Drawn to the spiritual and elemental energy of Hawai‘i, a copper artist sculpts large scale pieces with peaceful messages
Far back in Wai‘anae Valley lies an oasis of calm and abundance that copper sculptor Muthukumaru Sooriyakumar calls home. The largest stalks of apple bananas I have ever seen bow low to the ground next to mango trees bursting with deep-purple fruit. Young, seasonal farmhands wade through waist-high kale, collecting food for the communal dinner. Sooriya, as he is called by those who know him, walks barefoot among the foliage. He leads me through the maze of his farm, Mouna Farm Arts and Cultural Village, tending to small altars tucked under the trees as we pass, until we reach his workshop. Sheets of copper and rolls of sketches stand next to photos of the gurus, yogis, and family members who have led him through life.
“Before any work, I bless the piece of copper,” Sooriya says. “While I work, I chant mantras. Spirituality and art are inexplicably linked, and my work is intended to inspire the divine in people’s hearts.”
Sooriya grew up in a prominent, academic Tamil family that lived in a tiny village on Mannar Island off the northwest coast of Sri Lanka. As a young boy, he was more interested in art than academic studies, fascinated by the rhythmic sounds of sculptors chipping at stones at the local Shiva temple. Later, he studied various artistic mediums in India under a guru who came from a long lineage of sculptors. From there, he traveled to Europe by land, which brought him into contact with Hindu, Persian, and European art.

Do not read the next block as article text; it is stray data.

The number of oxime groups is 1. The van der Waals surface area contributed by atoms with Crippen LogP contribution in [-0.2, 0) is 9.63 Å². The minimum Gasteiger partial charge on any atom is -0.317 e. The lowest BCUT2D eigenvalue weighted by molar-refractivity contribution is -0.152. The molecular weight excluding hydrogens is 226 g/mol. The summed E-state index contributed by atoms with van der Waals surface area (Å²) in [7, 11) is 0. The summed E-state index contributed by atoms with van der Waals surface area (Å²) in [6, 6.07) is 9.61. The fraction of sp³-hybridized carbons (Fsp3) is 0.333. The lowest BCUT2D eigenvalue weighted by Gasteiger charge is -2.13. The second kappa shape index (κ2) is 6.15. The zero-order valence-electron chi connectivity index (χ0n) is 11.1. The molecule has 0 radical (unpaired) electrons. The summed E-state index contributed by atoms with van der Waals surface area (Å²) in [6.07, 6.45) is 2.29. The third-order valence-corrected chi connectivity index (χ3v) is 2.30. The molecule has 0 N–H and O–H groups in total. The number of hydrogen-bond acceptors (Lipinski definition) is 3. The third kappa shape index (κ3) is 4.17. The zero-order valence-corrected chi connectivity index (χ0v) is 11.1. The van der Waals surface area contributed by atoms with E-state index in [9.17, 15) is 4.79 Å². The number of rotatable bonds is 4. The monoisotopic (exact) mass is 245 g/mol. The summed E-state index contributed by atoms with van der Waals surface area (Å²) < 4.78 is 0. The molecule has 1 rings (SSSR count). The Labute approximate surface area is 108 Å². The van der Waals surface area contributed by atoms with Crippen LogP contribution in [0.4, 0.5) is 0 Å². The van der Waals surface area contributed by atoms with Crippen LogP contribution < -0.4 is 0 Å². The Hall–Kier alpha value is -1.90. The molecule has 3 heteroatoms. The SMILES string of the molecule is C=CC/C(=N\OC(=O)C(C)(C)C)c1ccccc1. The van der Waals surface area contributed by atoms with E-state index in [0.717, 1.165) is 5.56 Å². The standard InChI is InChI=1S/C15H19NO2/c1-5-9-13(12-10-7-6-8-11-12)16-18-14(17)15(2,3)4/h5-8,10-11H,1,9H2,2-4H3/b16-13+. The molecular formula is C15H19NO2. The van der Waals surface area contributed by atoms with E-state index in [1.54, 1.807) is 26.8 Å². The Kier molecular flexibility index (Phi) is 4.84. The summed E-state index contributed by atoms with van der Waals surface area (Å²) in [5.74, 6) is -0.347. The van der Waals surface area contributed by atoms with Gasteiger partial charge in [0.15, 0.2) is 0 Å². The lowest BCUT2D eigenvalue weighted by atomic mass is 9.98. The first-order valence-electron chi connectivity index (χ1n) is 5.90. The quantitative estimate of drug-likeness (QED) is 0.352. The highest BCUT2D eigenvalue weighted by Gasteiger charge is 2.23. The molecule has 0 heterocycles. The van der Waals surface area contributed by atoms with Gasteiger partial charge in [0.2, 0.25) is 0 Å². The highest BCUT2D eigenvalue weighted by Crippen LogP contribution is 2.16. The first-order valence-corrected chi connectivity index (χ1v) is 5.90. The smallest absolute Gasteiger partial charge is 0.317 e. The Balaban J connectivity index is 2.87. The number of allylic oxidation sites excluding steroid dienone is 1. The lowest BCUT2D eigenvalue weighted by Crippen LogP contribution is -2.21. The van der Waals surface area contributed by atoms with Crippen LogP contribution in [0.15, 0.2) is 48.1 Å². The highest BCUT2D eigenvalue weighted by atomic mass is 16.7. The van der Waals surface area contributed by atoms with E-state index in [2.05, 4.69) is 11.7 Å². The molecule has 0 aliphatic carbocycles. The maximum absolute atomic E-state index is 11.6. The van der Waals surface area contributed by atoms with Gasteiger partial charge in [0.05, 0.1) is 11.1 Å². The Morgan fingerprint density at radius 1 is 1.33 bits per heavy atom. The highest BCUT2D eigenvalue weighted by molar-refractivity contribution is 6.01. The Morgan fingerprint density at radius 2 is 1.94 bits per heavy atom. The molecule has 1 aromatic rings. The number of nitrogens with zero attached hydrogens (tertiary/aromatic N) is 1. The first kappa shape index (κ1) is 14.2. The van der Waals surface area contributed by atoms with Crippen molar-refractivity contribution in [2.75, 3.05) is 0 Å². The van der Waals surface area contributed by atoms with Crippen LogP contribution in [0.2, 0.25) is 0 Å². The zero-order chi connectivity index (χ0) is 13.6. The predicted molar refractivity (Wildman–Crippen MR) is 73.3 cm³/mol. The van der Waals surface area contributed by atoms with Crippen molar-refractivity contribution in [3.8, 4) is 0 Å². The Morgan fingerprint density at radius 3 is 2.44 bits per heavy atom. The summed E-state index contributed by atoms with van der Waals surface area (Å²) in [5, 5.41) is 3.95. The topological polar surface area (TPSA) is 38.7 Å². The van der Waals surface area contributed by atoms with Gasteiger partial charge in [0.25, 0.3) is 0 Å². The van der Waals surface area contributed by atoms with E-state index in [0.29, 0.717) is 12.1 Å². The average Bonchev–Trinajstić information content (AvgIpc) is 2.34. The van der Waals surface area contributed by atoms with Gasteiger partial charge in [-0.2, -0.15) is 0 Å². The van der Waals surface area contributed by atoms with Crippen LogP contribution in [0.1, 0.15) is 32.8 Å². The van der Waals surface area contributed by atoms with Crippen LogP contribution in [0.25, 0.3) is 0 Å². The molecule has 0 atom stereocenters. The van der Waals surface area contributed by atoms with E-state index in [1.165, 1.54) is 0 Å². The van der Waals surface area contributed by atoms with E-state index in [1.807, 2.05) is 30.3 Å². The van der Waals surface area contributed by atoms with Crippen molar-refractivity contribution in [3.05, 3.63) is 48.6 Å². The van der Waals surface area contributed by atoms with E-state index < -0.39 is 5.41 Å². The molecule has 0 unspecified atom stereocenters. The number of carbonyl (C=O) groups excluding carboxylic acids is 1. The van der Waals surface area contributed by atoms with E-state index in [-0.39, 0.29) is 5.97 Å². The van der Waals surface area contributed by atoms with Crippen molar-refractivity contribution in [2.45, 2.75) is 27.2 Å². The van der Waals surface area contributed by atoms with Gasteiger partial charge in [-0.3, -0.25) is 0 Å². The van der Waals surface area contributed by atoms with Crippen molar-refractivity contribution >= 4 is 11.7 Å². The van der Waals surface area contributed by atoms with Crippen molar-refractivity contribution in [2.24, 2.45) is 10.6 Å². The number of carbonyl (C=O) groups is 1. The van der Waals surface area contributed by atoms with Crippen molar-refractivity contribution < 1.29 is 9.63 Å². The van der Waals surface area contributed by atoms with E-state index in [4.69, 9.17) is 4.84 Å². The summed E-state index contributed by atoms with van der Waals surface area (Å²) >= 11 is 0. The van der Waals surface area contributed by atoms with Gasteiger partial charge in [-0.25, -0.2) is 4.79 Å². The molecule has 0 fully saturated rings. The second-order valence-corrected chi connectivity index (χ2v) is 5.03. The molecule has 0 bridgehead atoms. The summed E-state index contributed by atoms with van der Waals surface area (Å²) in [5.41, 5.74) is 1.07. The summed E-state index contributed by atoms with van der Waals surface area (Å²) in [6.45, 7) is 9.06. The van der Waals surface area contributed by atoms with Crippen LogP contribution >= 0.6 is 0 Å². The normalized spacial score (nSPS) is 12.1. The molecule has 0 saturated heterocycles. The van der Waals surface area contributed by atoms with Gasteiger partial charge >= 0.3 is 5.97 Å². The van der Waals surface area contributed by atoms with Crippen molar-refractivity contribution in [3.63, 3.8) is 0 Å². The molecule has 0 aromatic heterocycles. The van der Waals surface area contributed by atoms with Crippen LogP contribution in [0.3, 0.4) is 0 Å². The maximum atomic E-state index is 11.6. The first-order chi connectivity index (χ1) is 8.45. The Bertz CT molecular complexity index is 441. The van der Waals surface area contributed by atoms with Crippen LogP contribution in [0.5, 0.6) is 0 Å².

Over the years, Sooriya has made custom artwork depicting tropical plants, sea life, and religious iconography for clients all over the world, from Europe to the Pacific, India to Canada. He works in wood, stone, steel, and casting, but copper remains his favorite medium. “It gives light and brightness,” he explains. “Copper is very healing.”
The artist has lived in Wai‘anae for 35 years and feels a great affinity for Hawai‘i and its people. As he shows me around the Native Hawaiian Traditional Healing Center at Waianae Coast Comprehensive Health Center, everyone greets him by name. He leads me to his latest works, two prominent copper pieces hanging on the outside walls of the clinic. One depicts a ho‘okupu, a Hawaiian tī leaf offering, and the other tells the Hawaiian legend of the naupaka plant that grows in the mountains and by the sea.
For Sooriya, it has been important to give back to Hawai‘i, both through his art and his generosity to the community, because the islands welcomed him with aloha. “I connected with my soul, everything from the mountains to the ocean,” he says.
Sooriya aims for “simple living and high thinking.” His home is a 10-foot by 10-foot structure at the farm, where he lives the modest life of a sadhu, a Hindu ascetic, as he did in India. At 69 years old, Sooriya is still working, though he is hoping to take it a little slower. For him, “slower” means running his farm, from which he provides food to all who come at no cost; working in Sri Lanka on a village temple and a school for orphans; and writing a book on spirituality and forgiveness.
Sooriya also plans to bring together the Leeward community to help him create a new project, Kohola Ola, The Whale That Gives Life, which he intends to be the world’s largest mother and calf whale sculpture. He hopes to have it made and displayed at the future Agnes Kalaniho‘okaha Cope Community Center in the Nānākuli Hawaiian Homestead. The late Cope was Sooriya’s hānai (adopted) mother, and he had promised her he would create something meaningful for the people she so loved.